How To Find The Right Motorcycle Gloves

Gear, How To -

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Gloves_RideApart_08

Most of us take our hands for granted but when it comes to motorcycle gloves make absolutely certain you buy the right kind for the type of riding you do. And above all make sure they fit properly. Here’s how.

Photos: Anne Watson

Hands are the things that connect you to your motorcycle and they and your fingers need to be comfortable and protected at all times. This may sound like common sense, but gloves are often overlooked and it’s not often recognized how much a good quality, well-fitting pair can improve your riding experience.

Do you ride all year round, do you have heated grips or do you ride a sport bike or cruiser? In each scenario you will find gloves designed specifically for each of these tasks and a host of permutations of materials, colors and styles to choose from.

“Fundamentally motorcycle gloves have to fit you like a second skin,” explained Lee Block, President of Racer Gloves USA. “If you’re on your bike at a race track, you don’t want ever to be thinking about your hands when you’re traveling at more than 100mph. Equally if it’s raining and cold on your daily commute you shouldn’t be uncomfortable and not feel in control of your bike because of badly fitting gloves.”

Racer Gloves USA is the importer and distributor for Austrian company Racer Outdoor GmbH that has been manufacturing and developing motorcycle apparel and gloves for more than 20 years.

Block is a dedicated motorcycle enthusiast who began riding at the age of eight, has raced bikes, too, with some success around the U.S. and he rides on a daily basis. So he’s a man who knows a bit about what you should look for in a pair of riding gloves.

“The importance of good gloves is sometimes overlooked and while it’s often down to personal preference you should always take the time to try on as many pairs as you can from different brands to find the ones that fit you best,” he said.

The heel of your palm will be the first thing to touch down in any impact, thereby requiring heavier protection against abrasion. At the same time, the rest of the palm should be thin and supple for good feel.

There are four areas that you should be concerned with when buying gloves:

1. Fit - Do the gloves fit well? They should be tight but are your hands
comfortable in them or do they feel too restricted?

2. Feel – How do they feel? Is there too much inner liner or too little and does the
liner impede the movement of your fingers?

3. Construction – is there an in seam or outer stitching; what type of material is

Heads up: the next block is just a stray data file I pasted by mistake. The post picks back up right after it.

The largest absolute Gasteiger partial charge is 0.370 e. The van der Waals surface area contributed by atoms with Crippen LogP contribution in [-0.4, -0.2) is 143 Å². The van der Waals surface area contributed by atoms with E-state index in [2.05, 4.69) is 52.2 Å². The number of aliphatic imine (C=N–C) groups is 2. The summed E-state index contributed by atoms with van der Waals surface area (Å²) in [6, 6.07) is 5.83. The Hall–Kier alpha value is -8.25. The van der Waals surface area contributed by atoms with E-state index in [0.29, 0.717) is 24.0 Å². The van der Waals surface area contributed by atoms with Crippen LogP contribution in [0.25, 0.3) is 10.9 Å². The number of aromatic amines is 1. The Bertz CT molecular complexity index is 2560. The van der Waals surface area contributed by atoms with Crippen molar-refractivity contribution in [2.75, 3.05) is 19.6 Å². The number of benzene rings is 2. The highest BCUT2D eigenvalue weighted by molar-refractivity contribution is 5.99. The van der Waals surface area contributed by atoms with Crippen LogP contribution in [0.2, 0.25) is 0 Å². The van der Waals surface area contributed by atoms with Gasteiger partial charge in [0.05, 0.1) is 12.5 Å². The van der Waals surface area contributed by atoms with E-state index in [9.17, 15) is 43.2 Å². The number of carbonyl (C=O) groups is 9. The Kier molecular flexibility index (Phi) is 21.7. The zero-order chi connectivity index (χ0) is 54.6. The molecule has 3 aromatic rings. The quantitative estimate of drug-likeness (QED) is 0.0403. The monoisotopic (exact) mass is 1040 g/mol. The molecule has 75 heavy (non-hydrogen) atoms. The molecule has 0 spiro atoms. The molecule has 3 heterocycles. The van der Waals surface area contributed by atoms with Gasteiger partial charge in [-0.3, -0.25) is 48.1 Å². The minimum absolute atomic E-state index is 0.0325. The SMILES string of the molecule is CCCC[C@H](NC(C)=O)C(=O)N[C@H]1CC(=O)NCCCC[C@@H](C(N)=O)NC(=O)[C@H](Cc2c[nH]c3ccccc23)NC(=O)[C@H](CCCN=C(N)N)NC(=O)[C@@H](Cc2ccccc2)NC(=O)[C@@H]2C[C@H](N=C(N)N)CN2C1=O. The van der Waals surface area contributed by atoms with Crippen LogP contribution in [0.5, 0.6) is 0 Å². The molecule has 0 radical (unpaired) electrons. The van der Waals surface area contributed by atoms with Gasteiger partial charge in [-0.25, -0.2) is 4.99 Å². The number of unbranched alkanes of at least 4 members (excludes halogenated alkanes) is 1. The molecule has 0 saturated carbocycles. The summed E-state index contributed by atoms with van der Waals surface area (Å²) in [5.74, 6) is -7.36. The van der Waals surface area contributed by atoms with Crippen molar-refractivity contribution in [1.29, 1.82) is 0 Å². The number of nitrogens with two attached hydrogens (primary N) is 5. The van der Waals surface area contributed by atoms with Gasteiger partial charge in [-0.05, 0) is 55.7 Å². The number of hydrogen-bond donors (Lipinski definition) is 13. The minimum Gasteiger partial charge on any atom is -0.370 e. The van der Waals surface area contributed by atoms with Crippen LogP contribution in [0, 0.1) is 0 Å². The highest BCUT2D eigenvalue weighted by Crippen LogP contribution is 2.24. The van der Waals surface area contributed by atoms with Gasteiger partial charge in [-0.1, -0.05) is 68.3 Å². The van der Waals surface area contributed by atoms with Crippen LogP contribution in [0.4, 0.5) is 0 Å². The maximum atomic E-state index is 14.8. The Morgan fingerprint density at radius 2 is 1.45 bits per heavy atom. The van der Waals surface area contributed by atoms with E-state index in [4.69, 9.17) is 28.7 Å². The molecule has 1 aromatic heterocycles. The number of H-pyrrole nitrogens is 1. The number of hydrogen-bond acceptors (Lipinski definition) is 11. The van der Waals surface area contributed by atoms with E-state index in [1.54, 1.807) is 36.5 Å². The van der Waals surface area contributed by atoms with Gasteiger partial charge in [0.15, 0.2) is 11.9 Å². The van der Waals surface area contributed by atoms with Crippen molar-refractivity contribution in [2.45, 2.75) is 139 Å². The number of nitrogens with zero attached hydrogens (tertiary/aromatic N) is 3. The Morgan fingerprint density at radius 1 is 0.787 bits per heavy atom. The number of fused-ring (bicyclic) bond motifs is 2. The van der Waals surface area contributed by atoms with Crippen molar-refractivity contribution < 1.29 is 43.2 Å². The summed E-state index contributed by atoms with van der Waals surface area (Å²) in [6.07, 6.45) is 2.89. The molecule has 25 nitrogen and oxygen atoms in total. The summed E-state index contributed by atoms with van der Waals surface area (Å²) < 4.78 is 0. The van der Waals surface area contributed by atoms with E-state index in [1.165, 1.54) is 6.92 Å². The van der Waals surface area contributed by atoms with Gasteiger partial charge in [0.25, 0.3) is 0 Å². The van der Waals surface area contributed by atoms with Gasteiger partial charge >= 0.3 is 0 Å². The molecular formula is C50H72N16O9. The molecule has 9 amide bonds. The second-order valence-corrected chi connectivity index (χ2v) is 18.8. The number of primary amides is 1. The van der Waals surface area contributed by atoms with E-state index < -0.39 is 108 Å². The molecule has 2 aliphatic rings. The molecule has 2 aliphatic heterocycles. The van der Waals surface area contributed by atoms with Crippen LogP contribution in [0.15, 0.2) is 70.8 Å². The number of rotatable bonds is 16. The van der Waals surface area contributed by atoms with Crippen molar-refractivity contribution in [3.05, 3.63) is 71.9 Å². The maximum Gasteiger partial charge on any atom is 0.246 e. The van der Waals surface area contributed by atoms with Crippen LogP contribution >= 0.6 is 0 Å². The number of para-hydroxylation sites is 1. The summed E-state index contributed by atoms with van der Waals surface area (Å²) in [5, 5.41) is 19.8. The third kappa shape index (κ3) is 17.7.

used in the construction, is it cow leather, kangaroo or man made?

4. Features – do the gloves have venting, what type of additional protection do
they have, are they long or short (above or below the wrist) and will they work
for the type of riding you are going to do?

Impact protection in the form of hard or soft protectors can help your knuckles and finger joints survive an impact. “Gauntlets” like these provide plenty of overlap with your jacket, sealing out wind and protecting your wrists.

According to Block you should use the same criteria when choosing gloves as you would for a helmet. They should fit snugly but not be uncomfortable and you must also consider the type of bike you own.

On a sport bike you are sitting on your hands for most of your riding, so you maybe should take a look at pre-curved gloves that offer good support, while on a cruiser it’s a more relaxed type of ride but you will still need a pair that has good all round protection from the elements and the road.

“Pre-curved gloves can feel odd the first time you try them on,” explained Block. “They tend to have less material in the palm grip too, but they should feel a bit like when you put leathers on. Leathers can feel strange when you’re not on a bike but once you’re riding it becomes clear why they are shaped like they are. It’s the same with pre-curved gloves. They have been designed for a purpose.”

Take a moment to look at the materials that are used in a glove’s construction. Cowhide is heavy but is able to withstand high levels of abrasion but can be quite rigid. Kangaroo skin is an alternative as it’s lighter and it can withstand quite a lot of abrasion. There is also goatskin, which is soft and supple. A good compromise in a glove sometimes can be a hard shell (the form of a glove) of cowhide with a kangaroo skin palm.

Check the insulation, too. Is it designed for winter use? In which case it may have a heavy weight liner and longer cuffs or, if it’s a summer glove it should have a good hard shell and be really well ventilated.

“I actually have a pair of motorcycle handlebars in my office so when customers want to try different gloves they can get a proper idea of what they truly feel like when they hold some grips,” said Block.

“Most people have an idea of the style they want but I highly recommend that they try on as many different gloves as they can. It’s a bit like shoes. What one manufacturer calls a ‘Large’ maybe a ‘Medium’ in another brand so you really need to look around and try them all before making that final decision.”

Once you’ve found the gloves that fit they should last a long time providing they’re looked after.

Every few months you should clean them to get rid of road grime and sweat from your hands. Gloves should be washed in warm water with a light soap and then rinsed clean with cold water. Don’t wring the gloves out but leave them to dry naturally.

Using any type of heat can damage your gloves’ material. It’s also a good idea to put them back on when they’re still damp to get the correct form that fits your hands and then leave them to fully dry.

If they are made of leather occasionally use a conditioner to get some suppleness back into them. At the same time check for loose stitching on all of the seams and any glue welds that may have come unstuck.

So when it’s time for a new pair of gloves, consider the type of bike you ride, what time of year you are going to be riding and then make sure that the pair you choose fit and that they fit really well.

  • Aaron

    With regard to leather gauntlet gloves, what’s the policy on stretch and shrink? If a Medium fits too small and a Large too big, should I count on the break-in of a smaller glove being enough to give me that spot-on fit we all long for?

    • Tim Watson

      You can go that route but with leather gloves you’re only get at most a couple of millimeters stretch. If they have a a lot of plastic content for finger protection etc they’re not going to stretch even less. So if they are already super tight you’re really not going to see much change. Best to shop around and try as many as you can – you will find a pair that suit and fit.